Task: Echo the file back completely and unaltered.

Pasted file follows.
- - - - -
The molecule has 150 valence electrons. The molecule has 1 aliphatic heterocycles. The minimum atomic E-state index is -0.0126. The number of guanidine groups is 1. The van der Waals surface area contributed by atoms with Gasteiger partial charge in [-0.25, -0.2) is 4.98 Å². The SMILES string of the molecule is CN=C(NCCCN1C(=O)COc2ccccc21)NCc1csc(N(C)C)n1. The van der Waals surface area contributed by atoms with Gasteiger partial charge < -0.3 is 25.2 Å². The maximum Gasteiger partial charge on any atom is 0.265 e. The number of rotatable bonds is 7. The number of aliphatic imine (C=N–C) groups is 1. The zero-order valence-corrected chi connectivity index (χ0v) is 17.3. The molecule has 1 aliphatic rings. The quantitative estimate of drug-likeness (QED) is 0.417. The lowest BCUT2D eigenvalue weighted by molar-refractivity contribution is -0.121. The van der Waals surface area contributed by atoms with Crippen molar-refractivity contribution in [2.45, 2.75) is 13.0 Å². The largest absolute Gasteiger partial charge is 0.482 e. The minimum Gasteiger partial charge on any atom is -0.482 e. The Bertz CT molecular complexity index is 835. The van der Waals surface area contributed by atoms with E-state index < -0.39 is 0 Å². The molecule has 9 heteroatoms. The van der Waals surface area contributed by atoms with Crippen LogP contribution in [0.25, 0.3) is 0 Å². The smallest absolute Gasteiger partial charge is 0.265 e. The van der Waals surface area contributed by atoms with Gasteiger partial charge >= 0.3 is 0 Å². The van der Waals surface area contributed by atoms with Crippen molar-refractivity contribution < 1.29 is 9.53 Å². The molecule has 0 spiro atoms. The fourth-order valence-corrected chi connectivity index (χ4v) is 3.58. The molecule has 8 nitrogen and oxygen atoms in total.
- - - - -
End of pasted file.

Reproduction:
The molecule has 150 valence electrons. The molecule has 1 aliphatic heterocycles. The minimum atomic E-state index is -0.0126. The number of guanidine groups is 1. The van der Waals surface area contributed by atoms with Gasteiger partial charge in [-0.25, -0.2) is 4.98 Å². The SMILES string of the molecule is CN=C(NCCCN1C(=O)COc2ccccc21)NCc1csc(N(C)C)n1. The van der Waals surface area contributed by atoms with Gasteiger partial charge < -0.3 is 25.2 Å². The maximum Gasteiger partial charge on any atom is 0.265 e. The number of rotatable bonds is 7. The number of aliphatic imine (C=N–C) groups is 1. The zero-order valence-corrected chi connectivity index (χ0v) is 17.3. The molecule has 1 aliphatic rings. The quantitative estimate of drug-likeness (QED) is 0.417. The lowest BCUT2D eigenvalue weighted by molar-refractivity contribution is -0.121. The van der Waals surface area contributed by atoms with Crippen molar-refractivity contribution in [2.45, 2.75) is 13.0 Å². The largest absolute Gasteiger partial charge is 0.482 e. The minimum Gasteiger partial charge on any atom is -0.482 e. The Bertz CT molecular complexity index is 835. The van der Waals surface area contributed by atoms with E-state index < -0.39 is 0 Å². The molecule has 9 heteroatoms. The van der Waals surface area contributed by atoms with Crippen LogP contribution in [0.25, 0.3) is 0 Å². The smallest absolute Gasteiger partial charge is 0.265 e. The van der Waals surface area contributed by atoms with Gasteiger partial charge >= 0.3 is 0 Å². The van der Waals surface area contributed by atoms with Crippen molar-refractivity contribution < 1.29 is 9.53 Å². The molecule has 0 spiro atoms. The fourth-order valence-corrected chi connectivity index (χ4v) is 3.58. The molecule has 8 nitrogen and oxygen atoms in total.